I’m sitting in bed, inside my camper, parked just below an open hillside within Wyoming’s Bridger-Teton National Forest. It’s 9:00 in the morning, robins are chirping outside and a fresh dusting of snow is melting off the roof under the sun’s gaze. From the window to my right, up on the hill, I can see eight tawny brown bodies, lighter in the back, darker in the front. My wife’s telling me I need to be working. But I can’t put down my binoculars.
There are eight bull elk feeding just a hundred yards away and I can’t take my eyes off them.
Rewind the clock to a few days ago and we were hiking in Utah’s Uinta National Forest. We walked up and over sagebrush covered foothills, ducked under bushy pine trees and side-stepped around low lying cactus. But when I spotted grey shapes slipping through the brush across the ridge, we immediately had to stop, sit and watch. My wife soon tired, but not me. With my elbows on my knees and glass pressed to my eyes, I kept watch as two, then three, then five and six mule deer does filtered across the rocky ridge. I was transfixed.
Most people enjoy seeing wildlife – but with hunters, it’s more. Correct me if I’m wrong here, but when we hunters see animals, we’re completely captivated, pulled to observe, drawn into the scene, locked-in to the exclusion of everything else around us. And we can watch for hours.
Why is this?
Whether it’s deer or elk, turkeys or bears or buffalo – I can’t get enough of them. I want to see how they feed and what they feed on. I want to watch as they interact and mingle and jostle. I’m fascinated as they move from one place to another, as they react to some unknown sound or smell, or as they finally find a resting place for the day, circle about, settle in, lay down and scan about. I’d venture to guess I’m not the only hunter like this.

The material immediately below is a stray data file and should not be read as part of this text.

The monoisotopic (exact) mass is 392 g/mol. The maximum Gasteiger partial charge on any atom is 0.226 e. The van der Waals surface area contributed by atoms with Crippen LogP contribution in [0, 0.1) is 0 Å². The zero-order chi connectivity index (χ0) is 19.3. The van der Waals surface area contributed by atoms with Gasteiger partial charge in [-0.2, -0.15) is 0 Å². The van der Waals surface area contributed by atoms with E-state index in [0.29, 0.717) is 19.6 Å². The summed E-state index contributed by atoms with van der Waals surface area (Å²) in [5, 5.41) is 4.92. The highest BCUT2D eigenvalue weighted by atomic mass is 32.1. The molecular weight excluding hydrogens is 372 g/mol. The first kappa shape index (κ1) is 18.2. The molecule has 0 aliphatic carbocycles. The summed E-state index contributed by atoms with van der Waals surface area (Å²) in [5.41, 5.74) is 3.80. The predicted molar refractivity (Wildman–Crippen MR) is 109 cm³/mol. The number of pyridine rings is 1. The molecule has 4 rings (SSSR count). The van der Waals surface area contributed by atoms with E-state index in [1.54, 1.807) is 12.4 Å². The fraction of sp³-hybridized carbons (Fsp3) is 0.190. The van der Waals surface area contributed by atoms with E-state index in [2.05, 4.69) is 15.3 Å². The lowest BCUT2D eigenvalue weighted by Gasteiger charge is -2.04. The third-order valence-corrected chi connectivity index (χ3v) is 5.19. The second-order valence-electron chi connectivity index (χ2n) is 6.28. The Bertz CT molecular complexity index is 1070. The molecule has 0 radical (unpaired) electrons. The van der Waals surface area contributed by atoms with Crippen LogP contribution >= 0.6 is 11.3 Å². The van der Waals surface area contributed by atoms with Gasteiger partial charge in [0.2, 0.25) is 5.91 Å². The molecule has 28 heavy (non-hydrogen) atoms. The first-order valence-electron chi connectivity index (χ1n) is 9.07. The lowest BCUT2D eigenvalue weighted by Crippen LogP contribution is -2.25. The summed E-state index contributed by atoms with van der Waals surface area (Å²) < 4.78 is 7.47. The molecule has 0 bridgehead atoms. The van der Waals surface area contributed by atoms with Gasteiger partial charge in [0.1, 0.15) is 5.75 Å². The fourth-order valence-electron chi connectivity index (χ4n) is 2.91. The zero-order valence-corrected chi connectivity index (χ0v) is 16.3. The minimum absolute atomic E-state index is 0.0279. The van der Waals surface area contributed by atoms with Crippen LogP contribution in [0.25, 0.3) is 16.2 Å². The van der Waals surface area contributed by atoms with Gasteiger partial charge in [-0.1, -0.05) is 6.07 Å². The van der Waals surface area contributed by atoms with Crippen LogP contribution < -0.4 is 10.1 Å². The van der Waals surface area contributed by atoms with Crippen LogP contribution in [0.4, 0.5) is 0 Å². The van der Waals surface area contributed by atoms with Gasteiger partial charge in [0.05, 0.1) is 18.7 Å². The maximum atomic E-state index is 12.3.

So why is it, even outside of season, that we obsess simply in the observation of wildlife?
Maybe it’s because, different than your average observer, we hunters have an intimate understanding of wildlife, a unique connection. In our pursuit of animals during season, we’re keyed into the nuances of their behavior, the importance of their actions and reactions, their shifts in attention and direction – maybe this attention to detail necessitated by the hunt applies whether we have a weapon in hand or not.
Or maybe it’s because when we see wildlife we recognize something special – something precious. As hunters we take life, but through that process we also come to appreciate life, and when we see it – wild and free – we can’t help but honor it with our attention.
Or maybe animals are just pretty damn fascinating and we simply know it better than most.
Maybe it’s something else altogether. I don’t know. But what I do know is that I see movement.
There’s a flash of brown out the window, dark shapes are streaming down the ridge, elk are trotting through the trees down towards me, so I’ve got to go. I’ve got to toss aside the computer, settle in and grab the binos.
I’ve got to watch some wildlife.